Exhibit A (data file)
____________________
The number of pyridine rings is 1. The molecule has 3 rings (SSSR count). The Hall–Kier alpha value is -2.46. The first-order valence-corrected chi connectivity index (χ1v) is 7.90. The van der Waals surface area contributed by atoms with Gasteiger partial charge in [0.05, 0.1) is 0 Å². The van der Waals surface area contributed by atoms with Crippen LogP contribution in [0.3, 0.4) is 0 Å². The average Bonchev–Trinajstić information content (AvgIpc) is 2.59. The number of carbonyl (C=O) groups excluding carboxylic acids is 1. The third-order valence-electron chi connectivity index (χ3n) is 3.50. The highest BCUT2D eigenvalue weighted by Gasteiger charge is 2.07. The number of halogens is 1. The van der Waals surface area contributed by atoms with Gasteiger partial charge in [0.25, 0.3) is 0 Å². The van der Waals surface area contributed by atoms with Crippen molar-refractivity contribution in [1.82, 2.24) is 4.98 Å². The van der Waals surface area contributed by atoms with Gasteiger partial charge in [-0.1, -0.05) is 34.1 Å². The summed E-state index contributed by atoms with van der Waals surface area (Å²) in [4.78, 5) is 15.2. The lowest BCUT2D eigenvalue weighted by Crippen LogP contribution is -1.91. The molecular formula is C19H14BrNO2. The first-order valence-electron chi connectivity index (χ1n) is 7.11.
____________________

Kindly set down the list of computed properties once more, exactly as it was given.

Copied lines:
The number of pyridine rings is 1. The molecule has 3 rings (SSSR count). The Hall–Kier alpha value is -2.46. The first-order valence-corrected chi connectivity index (χ1v) is 7.90. The van der Waals surface area contributed by atoms with Gasteiger partial charge in [0.05, 0.1) is 0 Å². The van der Waals surface area contributed by atoms with Crippen LogP contribution in [0.3, 0.4) is 0 Å². The average Bonchev–Trinajstić information content (AvgIpc) is 2.59. The number of carbonyl (C=O) groups excluding carboxylic acids is 1. The third-order valence-electron chi connectivity index (χ3n) is 3.50. The highest BCUT2D eigenvalue weighted by Gasteiger charge is 2.07. The number of halogens is 1. The van der Waals surface area contributed by atoms with Gasteiger partial charge in [0.25, 0.3) is 0 Å². The van der Waals surface area contributed by atoms with Crippen molar-refractivity contribution in [1.82, 2.24) is 4.98 Å². The van der Waals surface area contributed by atoms with Gasteiger partial charge in [-0.1, -0.05) is 34.1 Å². The summed E-state index contributed by atoms with van der Waals surface area (Å²) in [4.78, 5) is 15.2. The lowest BCUT2D eigenvalue weighted by Crippen LogP contribution is -1.91. The molecular formula is C19H14BrNO2. The first-order valence-electron chi connectivity index (χ1n) is 7.11.